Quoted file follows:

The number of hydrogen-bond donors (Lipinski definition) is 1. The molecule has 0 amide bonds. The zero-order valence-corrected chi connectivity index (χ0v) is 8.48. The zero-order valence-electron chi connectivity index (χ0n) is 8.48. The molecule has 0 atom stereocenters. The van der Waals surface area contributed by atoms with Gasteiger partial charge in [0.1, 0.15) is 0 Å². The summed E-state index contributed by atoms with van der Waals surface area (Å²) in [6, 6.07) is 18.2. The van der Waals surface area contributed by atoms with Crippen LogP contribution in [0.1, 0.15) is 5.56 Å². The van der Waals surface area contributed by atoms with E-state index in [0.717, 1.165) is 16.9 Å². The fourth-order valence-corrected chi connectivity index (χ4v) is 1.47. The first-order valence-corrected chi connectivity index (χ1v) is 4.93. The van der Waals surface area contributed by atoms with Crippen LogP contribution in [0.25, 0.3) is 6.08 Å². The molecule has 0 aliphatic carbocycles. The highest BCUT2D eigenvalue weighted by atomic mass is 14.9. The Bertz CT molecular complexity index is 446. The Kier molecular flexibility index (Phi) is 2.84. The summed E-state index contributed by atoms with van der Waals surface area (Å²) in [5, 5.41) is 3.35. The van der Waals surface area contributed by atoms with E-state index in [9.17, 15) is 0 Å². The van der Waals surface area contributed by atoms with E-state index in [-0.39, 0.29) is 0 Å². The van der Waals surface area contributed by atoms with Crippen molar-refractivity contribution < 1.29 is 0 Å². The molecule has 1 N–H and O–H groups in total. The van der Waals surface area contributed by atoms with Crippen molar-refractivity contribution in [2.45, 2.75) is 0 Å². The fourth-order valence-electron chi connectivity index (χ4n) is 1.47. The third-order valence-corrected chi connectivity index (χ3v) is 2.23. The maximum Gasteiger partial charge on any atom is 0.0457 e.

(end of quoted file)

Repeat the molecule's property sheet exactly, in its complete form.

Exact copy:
The number of hydrogen-bond donors (Lipinski definition) is 1. The molecule has 0 amide bonds. The zero-order valence-corrected chi connectivity index (χ0v) is 8.48. The zero-order valence-electron chi connectivity index (χ0n) is 8.48. The molecule has 0 atom stereocenters. The van der Waals surface area contributed by atoms with Gasteiger partial charge in [0.1, 0.15) is 0 Å². The summed E-state index contributed by atoms with van der Waals surface area (Å²) in [6, 6.07) is 18.2. The van der Waals surface area contributed by atoms with Crippen LogP contribution in [0.1, 0.15) is 5.56 Å². The van der Waals surface area contributed by atoms with E-state index in [0.717, 1.165) is 16.9 Å². The fourth-order valence-corrected chi connectivity index (χ4v) is 1.47. The first-order valence-corrected chi connectivity index (χ1v) is 4.93. The van der Waals surface area contributed by atoms with Crippen LogP contribution in [0.25, 0.3) is 6.08 Å². The molecule has 0 aliphatic carbocycles. The highest BCUT2D eigenvalue weighted by atomic mass is 14.9. The Bertz CT molecular complexity index is 446. The Kier molecular flexibility index (Phi) is 2.84. The summed E-state index contributed by atoms with van der Waals surface area (Å²) in [5, 5.41) is 3.35. The van der Waals surface area contributed by atoms with E-state index in [9.17, 15) is 0 Å². The van der Waals surface area contributed by atoms with E-state index in [-0.39, 0.29) is 0 Å². The van der Waals surface area contributed by atoms with Crippen molar-refractivity contribution < 1.29 is 0 Å². The molecule has 1 N–H and O–H groups in total. The van der Waals surface area contributed by atoms with Crippen molar-refractivity contribution in [2.45, 2.75) is 0 Å². The fourth-order valence-electron chi connectivity index (χ4n) is 1.47. The third-order valence-corrected chi connectivity index (χ3v) is 2.23. The maximum Gasteiger partial charge on any atom is 0.0457 e.